Ram Singh I was the elder son of Jai Singh I and was the ruler of Amber (now part of the Jaipur Municipal Corporation), and head of the Kachwaha Rajput clan. He was also subehdar of Kashmir.

Ram Singh I
Raja of Amber
Ram Singh of Amber.jpg
Reign1667–1688
Coronation10 September 1667
PredecessorJai Singh I
SuccessorBishan Singh
Born1640
Amber, Rajputana
Died30 April 1688 (aged 47–48)
Kohat, Pakhtunkhwa, Mughal Empire
Issue
  • 8 sons and 3 daughters, including:
  • Kunwar Kishan Singh (died 1682)
  • Kunvri Shivanshi (1667–1672)
Names
Ram Singh Bahadur
DynastyKacchwaha
FatherJai Singh I
MotherAnand Kunwar Chauhan [1]
ReligionHinduism

He was commissioned by the Mughal Emperor Aurangzeb in 1667[2] to invade the Ahom kingdom of present-day Assam,[3] but the loss at the ultimate Battle of Saraighat and the subsequent retreat[4] led to his recall and disgrace.[5]

Shivaji and Ram SinghEdit

When Shivaji went to Agra in the Mughal court, on 12 May 1666, he was made to stand alongside relatively low-ranking nobles,[6] Shivaji took offence and stormed out of court and was promptly placed under house arrest. Ram Singh was granted custody of Shivaji and his son.[7]

Shivaji's house arrest situation was precarious. Aurangzeb's court deliberated whether to execute him or keep him as a servant. Jai Singh, having assured Shivaji of his personal safety, tried to influence Aurangzeb's decision.[8] However, Aurangzeb intended to kill Shivaji and ordered Faulad Khan to transfer Shivaji from Ram Singh's custody to Radanaza Khan's house. Kunwar Ram Singh refused to deliver over Shivaji because his father, Jai Singh, had promised Shivaji's safety and that he should be slain first to kill Shivaji. Aurangzeb made him to sign security bond for Shivaji.[9]

Shivaji devised a strategy for emancipation. He ordered the majority of his troops home and urged Ram Singh to withdraw his pledges to the emperor for the safe custody of himself and his son.[10] Shivaji escaped and left Agra on August 17, 1666, by putting himself in one of the enormous baskets and his son Sambhaji in another.

After Shivaji's escape, Ram Singh was accused of assisting Shivaji's escape and was punished, first by being barred from entering court and subsequently by being demoted.[11]

Ahom CampaignEdit

Ram Singh was forced to fight 100,000 Ahoms with 8,000 men. Ram Singh was eventually defeated and with his troops further reduced he could only helplessly retreat until the governor of Bengal sent some troops to aid him. Ram Singh grew sick of war and finally, in 1676 he was allowed to leave and return to his province. He was later posted in Kohat where he died in 1688.[12]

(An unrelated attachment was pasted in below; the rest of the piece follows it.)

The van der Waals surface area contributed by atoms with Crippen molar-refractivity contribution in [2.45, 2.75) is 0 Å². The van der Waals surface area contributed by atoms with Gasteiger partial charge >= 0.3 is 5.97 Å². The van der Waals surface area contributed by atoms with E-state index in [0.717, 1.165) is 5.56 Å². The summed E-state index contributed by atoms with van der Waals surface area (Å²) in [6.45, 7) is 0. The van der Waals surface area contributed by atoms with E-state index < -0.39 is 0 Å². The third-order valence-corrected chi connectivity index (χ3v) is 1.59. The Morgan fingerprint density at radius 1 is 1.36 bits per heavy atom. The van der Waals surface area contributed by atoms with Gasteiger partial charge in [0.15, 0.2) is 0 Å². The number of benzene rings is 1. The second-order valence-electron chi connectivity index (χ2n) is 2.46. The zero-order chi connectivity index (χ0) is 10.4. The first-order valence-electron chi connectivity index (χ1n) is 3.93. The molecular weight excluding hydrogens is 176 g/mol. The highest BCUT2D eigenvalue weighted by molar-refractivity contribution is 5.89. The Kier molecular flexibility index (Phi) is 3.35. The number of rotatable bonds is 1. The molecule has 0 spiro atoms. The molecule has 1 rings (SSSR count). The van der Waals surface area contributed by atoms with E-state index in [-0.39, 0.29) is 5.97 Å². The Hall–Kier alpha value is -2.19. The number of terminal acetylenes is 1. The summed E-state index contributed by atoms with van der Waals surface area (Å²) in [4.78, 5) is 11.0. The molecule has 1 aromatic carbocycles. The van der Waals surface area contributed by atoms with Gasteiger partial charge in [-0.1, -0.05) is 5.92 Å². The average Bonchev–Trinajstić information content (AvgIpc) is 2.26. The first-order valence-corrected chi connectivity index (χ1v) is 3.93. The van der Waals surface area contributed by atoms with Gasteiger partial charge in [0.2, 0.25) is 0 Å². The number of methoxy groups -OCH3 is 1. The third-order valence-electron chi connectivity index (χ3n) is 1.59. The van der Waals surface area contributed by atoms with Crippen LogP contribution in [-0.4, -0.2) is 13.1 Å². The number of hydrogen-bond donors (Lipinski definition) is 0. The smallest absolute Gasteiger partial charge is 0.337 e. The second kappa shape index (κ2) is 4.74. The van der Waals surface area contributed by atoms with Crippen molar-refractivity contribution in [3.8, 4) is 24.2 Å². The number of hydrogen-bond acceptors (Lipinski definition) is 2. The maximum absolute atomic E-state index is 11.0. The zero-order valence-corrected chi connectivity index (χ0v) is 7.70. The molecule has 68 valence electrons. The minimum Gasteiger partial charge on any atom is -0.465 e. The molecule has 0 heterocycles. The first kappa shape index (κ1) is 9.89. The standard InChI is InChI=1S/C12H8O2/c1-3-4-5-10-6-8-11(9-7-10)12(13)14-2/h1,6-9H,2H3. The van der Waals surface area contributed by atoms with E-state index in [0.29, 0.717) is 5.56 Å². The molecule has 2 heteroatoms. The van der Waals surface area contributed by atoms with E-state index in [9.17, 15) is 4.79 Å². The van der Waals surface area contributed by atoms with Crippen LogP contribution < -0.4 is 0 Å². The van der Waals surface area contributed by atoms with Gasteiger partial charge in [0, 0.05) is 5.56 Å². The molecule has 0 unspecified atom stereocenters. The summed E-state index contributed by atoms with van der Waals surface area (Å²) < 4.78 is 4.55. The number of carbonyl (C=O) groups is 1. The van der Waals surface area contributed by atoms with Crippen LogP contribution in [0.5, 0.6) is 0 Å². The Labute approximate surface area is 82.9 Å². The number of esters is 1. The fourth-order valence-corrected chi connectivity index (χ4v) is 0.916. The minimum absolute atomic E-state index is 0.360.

See alsoEdit

NotesEdit

  1. ^ Jaipur that was: Royal Court and the Seraglio. p. 56.
  2. ^ "Learning of the loss of Kamrup on 19th December 1667, Aurangzeb decided to at once retrieve imperial prestige and regain lost dominion" (Sarkar 1992:211)
  3. ^ "(Aurangzeb) commissioned Ram Singh of Amber, son of the distinguished general Mirza Rajah Jai Singh, and a commander of 4000, to lead an invasion of Assam." (Sarkar 1992:211)
  4. ^ "Weakened by repeated defeats and consequent losses and losing all hopes of recovering imperial grace by defeating the Ahom monarch, Ram Singh left Kamrup in early April 1671 and returned to Rangamati." (Sarkar 1992:227)
  5. ^ "Aurangzeb at once demoted the Rajput general by 2000 and ordered his recall. Accordingly, he made over charge to Abu Nisar Khan and had audience with the Emperor on 25 June 1676." (Sarkar 1992:228)
  6. ^ Gordon, Stewart (1994). Marathas, Marauders, and State Formation in Eighteenth-century India. Oxford University Press. p. 206. ISBN 978-0-19-563386-3.
  7. ^ Jain, Meenakshi (1 January 2011). THE INDIA THEY SAW (VOL-3). Prabhat Prakashan. pp. 299, 300. ISBN 978-81-8430-108-3.
  8. ^ Gordon, Stewart (1 February 2007). The Marathas 1600–1818. Cambridge University Press. p. 76. ISBN 978-0-521-03316-9.
  9. ^ Shivaji and his times : Sarker, Jadunath : Free Download, Borrow, and Streaming : Internet Archive. Internet Archive. 14 January 2022. Retrieved 30 April 2022.
  10. ^ Sarkar, Jadunath (1994). A History of Jaipur: C. 1503–1938. Orient Blackswan. ISBN 978-81-250-0333-5.
  11. ^ Shivaji and his times : Sarker, Jadunath : Free Download, Borrow, and Streaming : Internet Archive. Internet Archive. 14 January 2022. Retrieved 30 April 2022.
  12. ^ Sarkar, Jadunath (1994). A History of Jaipur:1503-1938. Orient Longman. pp. 146–147. ISBN 9788125003335. Ram Singh was sent to Assam as a punishment for secretly helping Shivaji....He (Ram Singh) had only 8,000 troopers under his standard....The Ahoms, being a nation in arms, mustered 100,000

ReferencesEdit

  • Sarkar Jadunath (1984, reprint 1994). A History of Jaipur, New Delhi: Orient Longman, ISBN 81-250-0333-9.
  • Sarkar, J. N. (1992), "Chapter VIII Assam-Mughal Relations", in Barpujari, H. K. (ed.), The Comprehensive History of Assam, vol. 2, Guwahati: Assam Publication Board, pp. 148–256